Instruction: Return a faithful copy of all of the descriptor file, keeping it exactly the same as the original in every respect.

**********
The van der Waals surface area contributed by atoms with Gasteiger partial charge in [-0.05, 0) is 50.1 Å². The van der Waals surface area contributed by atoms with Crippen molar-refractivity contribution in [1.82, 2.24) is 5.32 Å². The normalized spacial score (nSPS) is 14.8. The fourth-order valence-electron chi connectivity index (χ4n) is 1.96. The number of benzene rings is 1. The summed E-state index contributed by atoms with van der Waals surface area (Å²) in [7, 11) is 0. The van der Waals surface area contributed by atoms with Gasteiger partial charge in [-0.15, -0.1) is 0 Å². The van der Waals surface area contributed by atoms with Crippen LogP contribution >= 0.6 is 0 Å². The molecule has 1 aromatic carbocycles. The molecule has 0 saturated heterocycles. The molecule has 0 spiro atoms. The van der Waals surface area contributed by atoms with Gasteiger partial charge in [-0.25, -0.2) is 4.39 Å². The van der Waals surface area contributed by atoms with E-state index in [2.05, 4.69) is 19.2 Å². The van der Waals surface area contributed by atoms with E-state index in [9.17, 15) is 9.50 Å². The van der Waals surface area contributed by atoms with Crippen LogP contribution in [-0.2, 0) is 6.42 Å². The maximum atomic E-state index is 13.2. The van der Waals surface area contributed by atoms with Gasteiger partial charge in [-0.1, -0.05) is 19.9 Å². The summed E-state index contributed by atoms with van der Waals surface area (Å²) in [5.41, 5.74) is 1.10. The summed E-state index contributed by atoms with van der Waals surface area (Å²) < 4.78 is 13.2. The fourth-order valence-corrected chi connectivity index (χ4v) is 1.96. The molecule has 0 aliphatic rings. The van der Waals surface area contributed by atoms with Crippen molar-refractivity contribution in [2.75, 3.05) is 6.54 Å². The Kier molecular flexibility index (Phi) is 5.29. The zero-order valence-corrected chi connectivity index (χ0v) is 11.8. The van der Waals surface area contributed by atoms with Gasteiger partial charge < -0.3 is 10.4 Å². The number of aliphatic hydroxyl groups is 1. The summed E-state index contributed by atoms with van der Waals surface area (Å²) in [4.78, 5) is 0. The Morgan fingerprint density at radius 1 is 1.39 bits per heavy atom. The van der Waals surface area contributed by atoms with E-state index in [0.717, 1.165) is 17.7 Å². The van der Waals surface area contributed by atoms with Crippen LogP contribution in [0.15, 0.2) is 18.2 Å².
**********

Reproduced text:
The van der Waals surface area contributed by atoms with Gasteiger partial charge in [-0.05, 0) is 50.1 Å². The van der Waals surface area contributed by atoms with Crippen molar-refractivity contribution in [1.82, 2.24) is 5.32 Å². The normalized spacial score (nSPS) is 14.8. The fourth-order valence-electron chi connectivity index (χ4n) is 1.96. The number of benzene rings is 1. The summed E-state index contributed by atoms with van der Waals surface area (Å²) in [7, 11) is 0. The van der Waals surface area contributed by atoms with Gasteiger partial charge in [-0.15, -0.1) is 0 Å². The van der Waals surface area contributed by atoms with Crippen LogP contribution >= 0.6 is 0 Å². The molecule has 1 aromatic carbocycles. The molecule has 0 saturated heterocycles. The molecule has 0 spiro atoms. The van der Waals surface area contributed by atoms with Gasteiger partial charge in [-0.25, -0.2) is 4.39 Å². The van der Waals surface area contributed by atoms with E-state index in [2.05, 4.69) is 19.2 Å². The van der Waals surface area contributed by atoms with E-state index in [9.17, 15) is 9.50 Å². The van der Waals surface area contributed by atoms with Crippen LogP contribution in [-0.2, 0) is 6.42 Å². The maximum atomic E-state index is 13.2. The van der Waals surface area contributed by atoms with Gasteiger partial charge in [-0.1, -0.05) is 19.9 Å². The summed E-state index contributed by atoms with van der Waals surface area (Å²) in [5.41, 5.74) is 1.10. The summed E-state index contributed by atoms with van der Waals surface area (Å²) < 4.78 is 13.2. The fourth-order valence-corrected chi connectivity index (χ4v) is 1.96. The molecule has 0 aliphatic rings. The van der Waals surface area contributed by atoms with Crippen molar-refractivity contribution in [2.75, 3.05) is 6.54 Å². The Kier molecular flexibility index (Phi) is 5.29. The zero-order valence-corrected chi connectivity index (χ0v) is 11.8. The van der Waals surface area contributed by atoms with Gasteiger partial charge < -0.3 is 10.4 Å². The number of aliphatic hydroxyl groups is 1. The summed E-state index contributed by atoms with van der Waals surface area (Å²) in [4.78, 5) is 0. The Morgan fingerprint density at radius 1 is 1.39 bits per heavy atom. The van der Waals surface area contributed by atoms with E-state index in [0.717, 1.165) is 17.7 Å². The van der Waals surface area contributed by atoms with Crippen LogP contribution in [0.15, 0.2) is 18.2 Å².